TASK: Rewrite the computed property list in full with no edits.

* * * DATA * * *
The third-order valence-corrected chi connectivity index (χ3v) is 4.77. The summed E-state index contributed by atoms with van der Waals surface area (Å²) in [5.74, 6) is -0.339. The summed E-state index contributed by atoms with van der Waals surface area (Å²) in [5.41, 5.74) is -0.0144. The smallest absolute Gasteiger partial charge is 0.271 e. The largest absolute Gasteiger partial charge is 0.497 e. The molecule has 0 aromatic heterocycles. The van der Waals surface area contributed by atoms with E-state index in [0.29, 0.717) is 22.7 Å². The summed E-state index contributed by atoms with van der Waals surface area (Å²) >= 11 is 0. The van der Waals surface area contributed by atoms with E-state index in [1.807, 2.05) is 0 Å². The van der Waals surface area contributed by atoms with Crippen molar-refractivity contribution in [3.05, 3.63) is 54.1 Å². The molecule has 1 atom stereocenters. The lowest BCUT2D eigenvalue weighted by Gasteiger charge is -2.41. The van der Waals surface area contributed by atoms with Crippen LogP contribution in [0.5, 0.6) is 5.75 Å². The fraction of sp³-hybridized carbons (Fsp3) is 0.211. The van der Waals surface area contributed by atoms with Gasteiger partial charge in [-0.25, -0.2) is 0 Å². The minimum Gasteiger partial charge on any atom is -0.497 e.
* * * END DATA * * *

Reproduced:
The third-order valence-corrected chi connectivity index (χ3v) is 4.77. The summed E-state index contributed by atoms with van der Waals surface area (Å²) in [5.74, 6) is -0.339. The summed E-state index contributed by atoms with van der Waals surface area (Å²) in [5.41, 5.74) is -0.0144. The smallest absolute Gasteiger partial charge is 0.271 e. The largest absolute Gasteiger partial charge is 0.497 e. The molecule has 0 aromatic heterocycles. The van der Waals surface area contributed by atoms with E-state index in [0.29, 0.717) is 22.7 Å². The summed E-state index contributed by atoms with van der Waals surface area (Å²) >= 11 is 0. The van der Waals surface area contributed by atoms with E-state index in [1.807, 2.05) is 0 Å². The van der Waals surface area contributed by atoms with Crippen molar-refractivity contribution in [3.05, 3.63) is 54.1 Å². The molecule has 1 atom stereocenters. The lowest BCUT2D eigenvalue weighted by Gasteiger charge is -2.41. The van der Waals surface area contributed by atoms with Crippen LogP contribution in [0.5, 0.6) is 5.75 Å². The fraction of sp³-hybridized carbons (Fsp3) is 0.211. The van der Waals surface area contributed by atoms with Gasteiger partial charge in [-0.25, -0.2) is 0 Å². The minimum Gasteiger partial charge on any atom is -0.497 e.